Gov. Rick Scott may prove to be a blessing in disguise for Florida’s progressive movement.

Organizers are hoping to turn the unpopular governor, and the policies on display during this year’s legislative session, into a rallying cry and an organizing tool as they gear up for 2012. Liberal and labor groups spearheaded by the AFL-CIO are hoping to start building that momentum at an event going on today in Central Florida.

Billed as “a celebration of working Floridians,” the Festival for Florida’s Future is part teach-in, part music festival. Paul Brewer of Tallahassee, a union member who works in a print shop run by a state agency, says he’s hoping for a “Wisconsin moment” — a chance for the labor movement and its allies to meet like-minded people from around the state.

Brewer said that as a Tallahasee resident, he is able to speak out at some committee hearings (opposing, for example, the changes to state employee pensions), and while that may have had some effect, lawmakers seemed to have already made up their minds about what they were going to do, and a Wisconsin-style show of force at the state capitol just wasn’t feasible in Florida.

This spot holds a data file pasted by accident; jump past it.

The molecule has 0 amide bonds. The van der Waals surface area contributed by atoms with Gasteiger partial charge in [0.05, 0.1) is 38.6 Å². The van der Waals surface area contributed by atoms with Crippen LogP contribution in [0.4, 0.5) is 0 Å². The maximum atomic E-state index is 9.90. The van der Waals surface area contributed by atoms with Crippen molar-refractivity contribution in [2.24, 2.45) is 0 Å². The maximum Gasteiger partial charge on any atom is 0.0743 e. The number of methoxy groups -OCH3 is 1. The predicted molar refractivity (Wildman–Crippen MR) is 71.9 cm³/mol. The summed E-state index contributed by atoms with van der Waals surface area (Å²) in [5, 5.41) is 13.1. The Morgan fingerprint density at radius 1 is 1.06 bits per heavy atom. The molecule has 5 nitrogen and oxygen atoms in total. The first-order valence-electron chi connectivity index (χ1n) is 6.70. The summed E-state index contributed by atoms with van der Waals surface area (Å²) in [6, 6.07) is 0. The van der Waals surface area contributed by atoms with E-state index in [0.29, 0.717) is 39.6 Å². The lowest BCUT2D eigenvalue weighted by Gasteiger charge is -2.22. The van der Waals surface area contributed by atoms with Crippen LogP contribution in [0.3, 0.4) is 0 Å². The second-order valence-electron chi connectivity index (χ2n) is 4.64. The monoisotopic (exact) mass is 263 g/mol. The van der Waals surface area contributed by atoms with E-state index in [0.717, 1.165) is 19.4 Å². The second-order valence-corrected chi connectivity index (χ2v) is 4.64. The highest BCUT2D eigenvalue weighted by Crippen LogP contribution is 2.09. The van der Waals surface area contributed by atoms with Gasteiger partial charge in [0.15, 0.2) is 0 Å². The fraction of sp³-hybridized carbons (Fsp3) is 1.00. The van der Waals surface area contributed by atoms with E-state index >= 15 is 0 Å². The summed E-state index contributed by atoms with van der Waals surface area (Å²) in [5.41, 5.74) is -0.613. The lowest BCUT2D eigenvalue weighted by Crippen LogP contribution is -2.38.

“We definitely were not heard in Tallahasee,” he said. “I guess that’s why we all need to get together down there” in Orlando, to start building for next year.

There are performances by local bands and games for children, but there will also be workshops, with titles ranging from “Tech Me Over: Online Communication Tools and Resources” to “Running for Office 101.” AFL-CIO spokesman Josh Anijar said organizers were expecting thousands of people to show up, arriving in buses and vans from Pensacola, Miami and other parts of the state.

Mark Ferullo of Progress Florida, which will be leading some of the workshops, said watching the 2011 legislative session and Scott’s first five months as governor unfold is helping to create “a new generation of civically engaged Floridians — some of them for the first time.”

If that’s the case, it would seem to match the narrative of the tea party, a conservative outpouring unleashed by frustration with the bank bailouts, opposition to federal health care reforms and a general feeling that government that had grown too big for the people to control, which ultimately drew an army of eager amateurs “off the couch” and into a movement.

Ferullo said that in Florida, something similar seems to be stirring among a different set of people, from workers to environmentalists, who see more of a role for government, but oppose much of what Florida’s elected officials have been up to this year.

“We’ve never seen this level of progressive energy,” he said. “And Rick Scott has been a catalyst for that.”

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